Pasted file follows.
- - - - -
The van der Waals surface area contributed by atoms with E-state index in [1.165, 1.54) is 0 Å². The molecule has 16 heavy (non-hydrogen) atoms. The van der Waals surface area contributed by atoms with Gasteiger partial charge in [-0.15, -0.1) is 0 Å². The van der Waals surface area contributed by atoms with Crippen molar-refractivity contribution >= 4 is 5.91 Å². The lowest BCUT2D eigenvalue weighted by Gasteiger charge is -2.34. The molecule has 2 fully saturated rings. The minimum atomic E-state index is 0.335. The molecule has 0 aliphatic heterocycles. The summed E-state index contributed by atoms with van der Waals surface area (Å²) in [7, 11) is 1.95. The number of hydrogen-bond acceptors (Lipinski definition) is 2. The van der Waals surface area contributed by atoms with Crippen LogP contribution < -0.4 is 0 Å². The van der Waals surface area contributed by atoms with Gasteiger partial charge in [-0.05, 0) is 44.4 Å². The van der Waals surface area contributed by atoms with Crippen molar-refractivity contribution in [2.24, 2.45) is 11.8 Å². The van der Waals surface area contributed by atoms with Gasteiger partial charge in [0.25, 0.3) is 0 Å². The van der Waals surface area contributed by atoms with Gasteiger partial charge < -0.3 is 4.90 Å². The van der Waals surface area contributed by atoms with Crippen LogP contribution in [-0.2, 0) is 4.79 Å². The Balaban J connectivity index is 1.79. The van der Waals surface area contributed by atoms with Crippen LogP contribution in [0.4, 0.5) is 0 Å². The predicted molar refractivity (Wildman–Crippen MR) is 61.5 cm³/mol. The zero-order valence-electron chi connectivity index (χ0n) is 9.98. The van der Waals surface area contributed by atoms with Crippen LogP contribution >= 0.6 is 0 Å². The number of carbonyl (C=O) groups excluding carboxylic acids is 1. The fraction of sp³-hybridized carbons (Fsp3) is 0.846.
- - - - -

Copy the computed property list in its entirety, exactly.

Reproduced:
The van der Waals surface area contributed by atoms with E-state index in [1.165, 1.54) is 0 Å². The molecule has 16 heavy (non-hydrogen) atoms. The van der Waals surface area contributed by atoms with Gasteiger partial charge in [-0.15, -0.1) is 0 Å². The van der Waals surface area contributed by atoms with Crippen molar-refractivity contribution >= 4 is 5.91 Å². The lowest BCUT2D eigenvalue weighted by Gasteiger charge is -2.34. The molecule has 2 fully saturated rings. The minimum atomic E-state index is 0.335. The molecule has 0 aliphatic heterocycles. The summed E-state index contributed by atoms with van der Waals surface area (Å²) in [7, 11) is 1.95. The number of hydrogen-bond acceptors (Lipinski definition) is 2. The van der Waals surface area contributed by atoms with Crippen LogP contribution < -0.4 is 0 Å². The van der Waals surface area contributed by atoms with Gasteiger partial charge in [-0.05, 0) is 44.4 Å². The van der Waals surface area contributed by atoms with Crippen molar-refractivity contribution in [2.24, 2.45) is 11.8 Å². The van der Waals surface area contributed by atoms with Gasteiger partial charge in [0.25, 0.3) is 0 Å². The van der Waals surface area contributed by atoms with Gasteiger partial charge < -0.3 is 4.90 Å². The van der Waals surface area contributed by atoms with Crippen LogP contribution in [-0.2, 0) is 4.79 Å². The Balaban J connectivity index is 1.79. The van der Waals surface area contributed by atoms with Crippen LogP contribution in [0.4, 0.5) is 0 Å². The predicted molar refractivity (Wildman–Crippen MR) is 61.5 cm³/mol. The zero-order valence-electron chi connectivity index (χ0n) is 9.98. The van der Waals surface area contributed by atoms with Crippen LogP contribution >= 0.6 is 0 Å². The number of carbonyl (C=O) groups excluding carboxylic acids is 1. The fraction of sp³-hybridized carbons (Fsp3) is 0.846.